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Dryad's Saddle or Pheasant's-back Polypore (Polyporus squamosus)
Photo Copyright © 2000 by David W. Fischer.
If you find these in whole or in part (the growing outer edge is always the most tender part)
when they're still young and tender, they have a nice flavor. Cook them slowly and moistly in a
covered pan over low heat with onions, garlic, fresh-ground black pepper, or whatever you prefer.
Always follow these vital safety rules: ten.htm!
It is a very distinctive species: the combination of its distinctly scaly top, the little pores
on the undersurface and the springtime growth habit (in clusters on elm stumps and logs) make it
readily identifiable. Also, the odor when fresh is reminiscent of watermelon rind.
Ecologically, this is a very interesting mushroom. In 1953, SUNY ESF's Dr. Josiah Lowe (RIP, Joe!)
finished the encyclopedic Polyporaceae of the United States, Alaska, and Canada. Senior author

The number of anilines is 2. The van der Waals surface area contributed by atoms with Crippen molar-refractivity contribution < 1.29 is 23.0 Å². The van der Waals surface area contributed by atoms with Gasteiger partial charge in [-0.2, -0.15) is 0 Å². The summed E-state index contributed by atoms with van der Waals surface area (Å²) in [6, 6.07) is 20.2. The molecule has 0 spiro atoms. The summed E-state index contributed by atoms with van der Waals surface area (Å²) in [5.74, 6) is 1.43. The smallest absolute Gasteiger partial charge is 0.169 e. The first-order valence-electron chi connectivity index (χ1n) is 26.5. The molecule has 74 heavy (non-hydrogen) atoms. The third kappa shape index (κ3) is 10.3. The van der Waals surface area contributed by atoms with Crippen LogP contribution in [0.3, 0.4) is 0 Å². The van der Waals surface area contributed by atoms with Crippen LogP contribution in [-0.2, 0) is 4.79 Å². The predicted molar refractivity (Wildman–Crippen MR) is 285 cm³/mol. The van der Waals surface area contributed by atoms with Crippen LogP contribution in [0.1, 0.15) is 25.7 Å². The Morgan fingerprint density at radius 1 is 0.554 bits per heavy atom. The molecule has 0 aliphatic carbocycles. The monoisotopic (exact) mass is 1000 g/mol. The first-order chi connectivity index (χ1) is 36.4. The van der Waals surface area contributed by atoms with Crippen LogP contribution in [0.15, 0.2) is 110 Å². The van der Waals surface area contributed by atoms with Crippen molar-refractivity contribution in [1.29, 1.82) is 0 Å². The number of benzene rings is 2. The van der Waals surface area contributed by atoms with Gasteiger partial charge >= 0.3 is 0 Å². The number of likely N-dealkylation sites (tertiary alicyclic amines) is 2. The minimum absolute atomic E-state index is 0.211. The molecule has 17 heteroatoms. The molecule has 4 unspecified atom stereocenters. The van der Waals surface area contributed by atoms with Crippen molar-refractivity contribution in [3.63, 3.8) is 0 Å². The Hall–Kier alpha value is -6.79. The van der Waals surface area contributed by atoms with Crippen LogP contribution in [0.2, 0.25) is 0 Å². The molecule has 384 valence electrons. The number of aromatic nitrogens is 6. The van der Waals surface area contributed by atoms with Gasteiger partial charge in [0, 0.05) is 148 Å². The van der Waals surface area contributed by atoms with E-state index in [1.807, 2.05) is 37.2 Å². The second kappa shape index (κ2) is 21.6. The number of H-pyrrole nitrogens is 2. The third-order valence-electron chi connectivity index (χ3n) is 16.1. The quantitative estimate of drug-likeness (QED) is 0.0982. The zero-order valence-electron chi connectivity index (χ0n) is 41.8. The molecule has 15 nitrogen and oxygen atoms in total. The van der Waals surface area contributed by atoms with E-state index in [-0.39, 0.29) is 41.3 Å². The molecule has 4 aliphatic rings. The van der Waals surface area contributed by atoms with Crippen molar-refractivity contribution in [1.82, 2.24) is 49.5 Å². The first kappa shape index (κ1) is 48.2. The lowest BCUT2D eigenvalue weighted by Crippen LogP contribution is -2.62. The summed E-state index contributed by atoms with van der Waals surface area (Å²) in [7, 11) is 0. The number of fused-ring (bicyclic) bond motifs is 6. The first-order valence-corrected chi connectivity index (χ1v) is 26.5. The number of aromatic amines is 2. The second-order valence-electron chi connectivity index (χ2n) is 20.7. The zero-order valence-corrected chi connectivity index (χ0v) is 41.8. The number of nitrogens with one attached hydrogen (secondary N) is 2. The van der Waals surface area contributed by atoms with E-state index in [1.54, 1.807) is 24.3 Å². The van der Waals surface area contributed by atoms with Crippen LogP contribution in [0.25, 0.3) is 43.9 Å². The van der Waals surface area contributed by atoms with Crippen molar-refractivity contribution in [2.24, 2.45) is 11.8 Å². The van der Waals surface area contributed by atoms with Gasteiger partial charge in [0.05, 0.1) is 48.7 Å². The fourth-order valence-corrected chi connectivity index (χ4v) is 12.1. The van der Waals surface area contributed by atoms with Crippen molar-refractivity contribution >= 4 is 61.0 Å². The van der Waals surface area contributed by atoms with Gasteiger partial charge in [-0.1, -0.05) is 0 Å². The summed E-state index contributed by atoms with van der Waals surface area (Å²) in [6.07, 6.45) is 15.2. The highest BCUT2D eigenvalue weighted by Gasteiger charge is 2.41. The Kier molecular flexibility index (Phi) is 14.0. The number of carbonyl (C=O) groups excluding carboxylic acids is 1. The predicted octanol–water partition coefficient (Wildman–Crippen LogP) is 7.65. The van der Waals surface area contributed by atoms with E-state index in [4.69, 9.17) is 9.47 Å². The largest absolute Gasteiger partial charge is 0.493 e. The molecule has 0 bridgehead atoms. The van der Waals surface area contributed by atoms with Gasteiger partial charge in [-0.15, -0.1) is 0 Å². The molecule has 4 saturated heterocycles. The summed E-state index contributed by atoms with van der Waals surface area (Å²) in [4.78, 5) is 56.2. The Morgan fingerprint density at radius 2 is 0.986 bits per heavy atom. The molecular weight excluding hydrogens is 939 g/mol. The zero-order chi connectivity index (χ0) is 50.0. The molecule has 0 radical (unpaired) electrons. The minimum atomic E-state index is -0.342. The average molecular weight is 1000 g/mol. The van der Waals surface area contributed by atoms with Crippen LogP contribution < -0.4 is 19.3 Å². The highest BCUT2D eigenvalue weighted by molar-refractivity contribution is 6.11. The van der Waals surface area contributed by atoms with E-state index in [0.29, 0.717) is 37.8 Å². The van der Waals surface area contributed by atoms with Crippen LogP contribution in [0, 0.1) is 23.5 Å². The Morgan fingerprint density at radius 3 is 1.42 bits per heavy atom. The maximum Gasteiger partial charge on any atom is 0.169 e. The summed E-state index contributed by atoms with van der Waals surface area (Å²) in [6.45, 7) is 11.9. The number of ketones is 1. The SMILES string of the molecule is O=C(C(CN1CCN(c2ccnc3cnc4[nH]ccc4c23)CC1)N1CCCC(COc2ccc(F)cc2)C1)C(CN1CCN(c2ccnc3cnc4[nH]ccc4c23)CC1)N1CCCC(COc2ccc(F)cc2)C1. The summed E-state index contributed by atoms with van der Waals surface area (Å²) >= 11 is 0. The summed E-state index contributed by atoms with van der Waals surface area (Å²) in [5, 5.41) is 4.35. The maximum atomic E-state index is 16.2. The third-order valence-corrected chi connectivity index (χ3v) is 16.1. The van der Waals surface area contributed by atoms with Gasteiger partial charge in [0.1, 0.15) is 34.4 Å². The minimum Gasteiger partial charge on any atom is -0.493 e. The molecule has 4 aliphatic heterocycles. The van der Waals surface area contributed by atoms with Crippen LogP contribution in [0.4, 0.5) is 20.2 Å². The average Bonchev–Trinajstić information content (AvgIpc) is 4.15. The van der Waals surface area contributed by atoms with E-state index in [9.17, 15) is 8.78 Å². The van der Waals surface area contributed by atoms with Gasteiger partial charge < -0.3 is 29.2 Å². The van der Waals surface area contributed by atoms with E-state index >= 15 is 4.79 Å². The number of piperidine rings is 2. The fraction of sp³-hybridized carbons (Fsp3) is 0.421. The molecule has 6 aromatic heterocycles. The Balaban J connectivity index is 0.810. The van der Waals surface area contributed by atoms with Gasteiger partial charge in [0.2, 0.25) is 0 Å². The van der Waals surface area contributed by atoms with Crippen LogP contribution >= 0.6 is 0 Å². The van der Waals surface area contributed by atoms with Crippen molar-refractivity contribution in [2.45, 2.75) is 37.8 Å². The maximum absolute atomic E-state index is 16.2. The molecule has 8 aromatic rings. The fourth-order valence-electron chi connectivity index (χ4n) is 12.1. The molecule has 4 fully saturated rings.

Lee Oras Overholts had died in 1946. In the book's pages, this mushroom was described as occasional or
infrequent, growing on living trees. In such a situation, this species is a parasite, attacking the heartwood
of various deciduous trees, especially maples, most often where branches have been sawed or broken off at the trunk.
Since Dutch elm disease became epidemic and began ravaging the American elm in the 1960s,
Dryad's Saddle has become common because it decomposes the lignin of dead elm, but only
very rarely "eats" other kinds of trees after they've died.
So in the 1950s Josiah Lowe correctly pronounced P. squamosus as "rare" on stumps or logs—
but since then, Dryad's Saddle has spent half a century gorging on the carcasses of Ulmus americanus
and is now ubiquitous wherever elms have lived and died.